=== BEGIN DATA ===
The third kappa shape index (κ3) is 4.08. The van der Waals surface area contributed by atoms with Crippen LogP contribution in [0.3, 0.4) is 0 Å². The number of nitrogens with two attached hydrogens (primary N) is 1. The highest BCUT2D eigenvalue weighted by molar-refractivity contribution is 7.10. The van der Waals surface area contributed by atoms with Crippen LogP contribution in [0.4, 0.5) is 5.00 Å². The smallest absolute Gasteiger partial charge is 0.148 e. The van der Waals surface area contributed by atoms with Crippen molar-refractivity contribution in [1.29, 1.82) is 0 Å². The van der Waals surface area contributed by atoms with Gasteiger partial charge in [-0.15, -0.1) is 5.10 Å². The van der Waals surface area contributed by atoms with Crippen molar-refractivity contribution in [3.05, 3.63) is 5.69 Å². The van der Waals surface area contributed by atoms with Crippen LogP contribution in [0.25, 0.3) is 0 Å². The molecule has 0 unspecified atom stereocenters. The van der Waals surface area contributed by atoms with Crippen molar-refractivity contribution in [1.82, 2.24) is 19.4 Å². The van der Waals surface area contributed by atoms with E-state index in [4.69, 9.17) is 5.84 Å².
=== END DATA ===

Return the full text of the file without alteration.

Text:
The third kappa shape index (κ3) is 4.08. The van der Waals surface area contributed by atoms with Crippen LogP contribution in [0.3, 0.4) is 0 Å². The number of nitrogens with two attached hydrogens (primary N) is 1. The highest BCUT2D eigenvalue weighted by molar-refractivity contribution is 7.10. The van der Waals surface area contributed by atoms with Crippen LogP contribution in [0.4, 0.5) is 5.00 Å². The smallest absolute Gasteiger partial charge is 0.148 e. The van der Waals surface area contributed by atoms with Crippen molar-refractivity contribution in [1.29, 1.82) is 0 Å². The van der Waals surface area contributed by atoms with Gasteiger partial charge in [-0.15, -0.1) is 5.10 Å². The van der Waals surface area contributed by atoms with Crippen molar-refractivity contribution in [3.05, 3.63) is 5.69 Å². The van der Waals surface area contributed by atoms with Crippen LogP contribution in [0.25, 0.3) is 0 Å². The molecule has 0 unspecified atom stereocenters. The van der Waals surface area contributed by atoms with Crippen molar-refractivity contribution in [1.82, 2.24) is 19.4 Å². The van der Waals surface area contributed by atoms with E-state index in [4.69, 9.17) is 5.84 Å².